It has been two years now and are currently wrapping our first two-year cohort in Malaysia, finishing year one of expanding in Nairobi, Kenya and are just starting to launch GSL in Indonesia. While there’s not been a lot of resistance, expanding to new countries brings with it its own set of challenges. Primarily, we have to work across community, government, and non-profit contexts to develop a sense of urgency and built in inertia around school leadership. Since school leaders are a few steps removed from students, the connection their learning is having is not as obvious; it is work that organizations like ours have to do to communicate both through hard data as well as personal success stories from the school leaders themselves that capture the main mechanism through which school leadership impacts student learning. While it is not 100% clear, what we do know is that school leadership can impact the kind of teaching and learning that happens at the school, the school culture, and community engagement; the main piece for us right now is figuring out how to monitor, evaluate, and present these things to generate momentum.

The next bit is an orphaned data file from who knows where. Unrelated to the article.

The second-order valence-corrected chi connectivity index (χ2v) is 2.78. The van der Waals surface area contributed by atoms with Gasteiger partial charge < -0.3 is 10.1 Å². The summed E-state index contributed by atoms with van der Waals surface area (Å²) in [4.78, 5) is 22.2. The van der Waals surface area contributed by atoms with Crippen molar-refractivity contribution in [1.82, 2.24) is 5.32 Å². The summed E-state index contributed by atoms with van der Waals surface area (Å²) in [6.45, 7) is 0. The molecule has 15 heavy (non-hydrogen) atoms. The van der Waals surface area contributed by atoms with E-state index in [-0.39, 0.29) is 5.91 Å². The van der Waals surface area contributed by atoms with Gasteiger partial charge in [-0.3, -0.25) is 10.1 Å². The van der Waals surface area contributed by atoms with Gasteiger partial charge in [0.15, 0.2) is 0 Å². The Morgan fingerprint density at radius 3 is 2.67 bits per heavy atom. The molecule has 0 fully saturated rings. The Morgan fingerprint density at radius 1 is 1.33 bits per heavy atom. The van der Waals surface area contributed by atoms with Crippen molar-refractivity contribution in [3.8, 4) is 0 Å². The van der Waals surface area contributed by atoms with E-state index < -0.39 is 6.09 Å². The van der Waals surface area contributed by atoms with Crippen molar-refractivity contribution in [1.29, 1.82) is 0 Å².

Another key aspect of our program expansion into new countries is making sure that each program is its own independently governed and funded entity. We set it up this way because it allows us to adapt our model to the country needs, both in terms of the cultural context as well as the policy context. For example, in Malaysia there is a law on the books that says that teachers are required to have a lesson plan before they enter a classroom. And in theory, if they don’t have this lesson plan, they could go to jail–which has never been enforced. So, if you talk to Malaysian leaders about how toimprove the lesson planning in school, the conversation should not be around whether or not they have a plan but maybe more focused on how they are using the plan and the actual planning quality. That is very different from a place like India, where we find that at the baseline, only 20% of teachers have any plans before they enter a classroom. This means approximately 80% are walking in and just essentially opening the book to teach. As this illustrates, the policy context really changes the approach to the country. I would say 15% to 20% of the GSL model is tweaked to be contextualized to each country. It is not much, but it goes a long way in making the model feel like it is relevant for the leaders in that context.